Tuesday, April 28, 2015

Why I'm not the only thing my child needs...

I wear a lot of hats. At any given moment, I can be simultaneously responsible for the health and well-being of a two-year-old and a fortune-500 company. (Okay, probably not the health and well-being of the company, per se, but at least the company's assertion of its intellectual property.) Many days are a hazy jumble of bath time and conference calls and contemplating whether string cheese and freeze-dried strawberries counts as a healthy meal for a toddler. (For the record, I say it does.)

I'm trying to do it all. And, as any mother—working or not—knows, that's totally and completely impossible. Because if I'm doing ALL.THE.THINGS, I'm probably failing miserably at at least one of them. (Or, more likely, most of them.) Stretching yourself thin only works for so long because, eventually, cracks gaping holes begin to form, and your ish starts falling apart.

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So I'm left in this difficult place. This place where I crawl into bed at the end of every day and wonder how I'm going to keep doing this. I literally laugh out loud when people tell me that I've got a great work-life balance because, when I'm in the throes of a busy spell at work, I feel like the world's most mediocre mom. I carry so much guilt around because I'm not with Grace every single moment of every single day, and I can't stand the idea that I'm missing important moments with her because the Court set a midnight deadline on a Friday night, and I need every spare second to finish my brief.

As I look back over the last two years, I absolutely see periods of time that were fraught with late nights and missed bedtimes. Grace spent a good chunk of her second birthday at school because I had an expert report that was due that day. And I will never forget the day that I was working late and called Micah so that I could tell Grace good night. I heard her crying for me in the background, and it crushed me. To my very core.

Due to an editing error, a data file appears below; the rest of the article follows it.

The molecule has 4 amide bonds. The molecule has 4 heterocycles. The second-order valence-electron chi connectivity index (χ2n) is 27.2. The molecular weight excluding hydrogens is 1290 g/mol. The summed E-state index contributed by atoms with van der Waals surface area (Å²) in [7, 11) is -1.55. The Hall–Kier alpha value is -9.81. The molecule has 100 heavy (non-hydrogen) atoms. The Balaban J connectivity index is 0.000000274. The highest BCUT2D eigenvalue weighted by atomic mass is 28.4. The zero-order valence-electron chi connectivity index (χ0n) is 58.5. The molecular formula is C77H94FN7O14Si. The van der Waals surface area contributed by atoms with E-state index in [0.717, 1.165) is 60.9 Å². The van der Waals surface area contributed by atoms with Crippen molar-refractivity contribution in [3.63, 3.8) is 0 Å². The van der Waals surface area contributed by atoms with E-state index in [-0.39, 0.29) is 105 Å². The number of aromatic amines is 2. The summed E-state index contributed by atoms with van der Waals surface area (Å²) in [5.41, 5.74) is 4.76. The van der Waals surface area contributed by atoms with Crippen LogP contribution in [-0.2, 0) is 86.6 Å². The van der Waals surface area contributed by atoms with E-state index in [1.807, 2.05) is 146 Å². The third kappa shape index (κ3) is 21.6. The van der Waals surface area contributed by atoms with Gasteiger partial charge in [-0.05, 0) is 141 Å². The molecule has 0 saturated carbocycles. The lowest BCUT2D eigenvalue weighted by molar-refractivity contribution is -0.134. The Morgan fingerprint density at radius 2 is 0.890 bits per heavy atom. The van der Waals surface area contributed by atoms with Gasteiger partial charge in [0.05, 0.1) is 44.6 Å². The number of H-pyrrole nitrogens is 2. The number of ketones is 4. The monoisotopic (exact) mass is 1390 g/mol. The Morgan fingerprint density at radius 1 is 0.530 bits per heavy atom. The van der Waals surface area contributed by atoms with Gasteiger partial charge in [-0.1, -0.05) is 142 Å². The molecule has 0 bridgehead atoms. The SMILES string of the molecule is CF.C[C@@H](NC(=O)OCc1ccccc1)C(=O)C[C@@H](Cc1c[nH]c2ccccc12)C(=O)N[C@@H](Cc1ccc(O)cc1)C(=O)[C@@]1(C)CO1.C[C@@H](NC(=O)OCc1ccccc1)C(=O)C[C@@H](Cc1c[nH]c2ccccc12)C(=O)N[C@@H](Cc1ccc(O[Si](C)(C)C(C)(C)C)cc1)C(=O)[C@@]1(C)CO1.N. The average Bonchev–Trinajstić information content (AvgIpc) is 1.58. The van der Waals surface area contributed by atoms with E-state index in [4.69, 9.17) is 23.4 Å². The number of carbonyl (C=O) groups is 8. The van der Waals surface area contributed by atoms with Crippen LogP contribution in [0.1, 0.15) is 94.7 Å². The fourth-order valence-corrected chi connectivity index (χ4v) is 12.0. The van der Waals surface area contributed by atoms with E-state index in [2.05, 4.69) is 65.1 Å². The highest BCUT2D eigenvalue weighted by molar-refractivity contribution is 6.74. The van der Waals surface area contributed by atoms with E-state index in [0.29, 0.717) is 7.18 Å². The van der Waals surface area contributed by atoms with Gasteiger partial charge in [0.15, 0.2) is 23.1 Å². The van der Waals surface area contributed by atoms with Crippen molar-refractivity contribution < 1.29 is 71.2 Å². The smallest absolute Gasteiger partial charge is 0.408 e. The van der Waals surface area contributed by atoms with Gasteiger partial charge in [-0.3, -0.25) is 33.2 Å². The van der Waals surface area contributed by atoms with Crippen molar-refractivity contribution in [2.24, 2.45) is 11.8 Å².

BUT.

There have also been so many magical moments. I'm fortunate to have a job where I can simply choose to stay home on days when I don't have any work to do. (It's rare, but it happens.) So there have been many instances where we both played hooky so that we could read books and eat cookies and watch Frozen all day long.

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I also happen to be married to a man who adores spending time with his daughter. He picks up all my slack with her (and then some), does more than his fair share of the dishes and house work, and still manages to work his own full-time job. Plus, he's not bad to look at, either. (He's basically a unicorn.)

So while I may not manage to find balance on any given day or week or month, I do look back over the last two years and see that it all really does seem to even itself out. Some days I'm an amazing attorney but a crappy wife. And other days, I kick butt at being a mom but drop the ball with my friends. That's just the way it goes, and all I can do is try and give my best without giving up my sanity.

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And something that's also been really resonating with me is the idea that I am not the only good thing for my child.

I am absolutely not saying I don't want to have or don't plan on having a deep and meaningful relationship with my child or that I don't want to be an engaged and involved mother. In fact, if you know me at all, you know that's the opposite of what I want.

But I am saying that the one-on-one time she gets with her daddy on nights that I have to work late is good for her.

The afternoons spent with grandparents who pitch in when Micah and I are overloaded are good for her.

The hours she spends at school each day with other kids her age and teachers who love her and are committed to teaching her things I never dreamed of are good for her.

I am not the only influence she needs.

And so I reject the notion that I am failing my child by allowing others to pour their hearts into her while I spend my days doing a job that I love and am good at. After all, it has been established that it's the quality of the time you spend with your kids, not the quantity, that predicts how bright their future will be.

I also recognize that my job in raising Grace is not simply to ensure that she and I are close. My job is to equip her to face the world. In this quest, she and I will inevitably (hopefully) create and maintain a wonderful and rewarding relationship, but that cannot be the end game for me. If it is, I will have missed the point entirely.

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When I allow the stress of trying to juggle it all overwhelm me, that stress becomes significantly more harmful to her than the time away from her could ever be.